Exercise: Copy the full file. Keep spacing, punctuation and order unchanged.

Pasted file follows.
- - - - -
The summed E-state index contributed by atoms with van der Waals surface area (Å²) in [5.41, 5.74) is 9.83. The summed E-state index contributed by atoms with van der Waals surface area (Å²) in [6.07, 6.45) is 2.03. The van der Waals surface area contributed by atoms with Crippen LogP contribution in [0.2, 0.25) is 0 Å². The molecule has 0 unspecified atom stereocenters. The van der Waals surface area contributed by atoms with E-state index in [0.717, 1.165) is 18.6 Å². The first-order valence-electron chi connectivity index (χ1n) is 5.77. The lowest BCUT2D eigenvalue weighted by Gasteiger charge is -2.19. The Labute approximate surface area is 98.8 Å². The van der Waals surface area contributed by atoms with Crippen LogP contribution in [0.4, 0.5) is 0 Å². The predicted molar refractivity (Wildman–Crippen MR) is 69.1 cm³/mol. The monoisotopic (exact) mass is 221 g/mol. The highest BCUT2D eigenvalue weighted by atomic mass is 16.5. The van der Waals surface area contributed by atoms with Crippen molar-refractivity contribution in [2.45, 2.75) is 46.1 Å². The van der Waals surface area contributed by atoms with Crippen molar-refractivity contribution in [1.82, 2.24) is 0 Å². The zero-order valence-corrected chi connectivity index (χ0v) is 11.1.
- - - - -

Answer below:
The summed E-state index contributed by atoms with van der Waals surface area (Å²) in [5.41, 5.74) is 9.83. The summed E-state index contributed by atoms with van der Waals surface area (Å²) in [6.07, 6.45) is 2.03. The van der Waals surface area contributed by atoms with Crippen LogP contribution in [0.2, 0.25) is 0 Å². The molecule has 0 unspecified atom stereocenters. The van der Waals surface area contributed by atoms with E-state index in [0.717, 1.165) is 18.6 Å². The first-order valence-electron chi connectivity index (χ1n) is 5.77. The lowest BCUT2D eigenvalue weighted by Gasteiger charge is -2.19. The Labute approximate surface area is 98.8 Å². The van der Waals surface area contributed by atoms with Crippen LogP contribution in [0.4, 0.5) is 0 Å². The predicted molar refractivity (Wildman–Crippen MR) is 69.1 cm³/mol. The monoisotopic (exact) mass is 221 g/mol. The highest BCUT2D eigenvalue weighted by atomic mass is 16.5. The van der Waals surface area contributed by atoms with Crippen molar-refractivity contribution in [2.45, 2.75) is 46.1 Å². The van der Waals surface area contributed by atoms with Crippen molar-refractivity contribution in [1.82, 2.24) is 0 Å². The zero-order valence-corrected chi connectivity index (χ0v) is 11.1.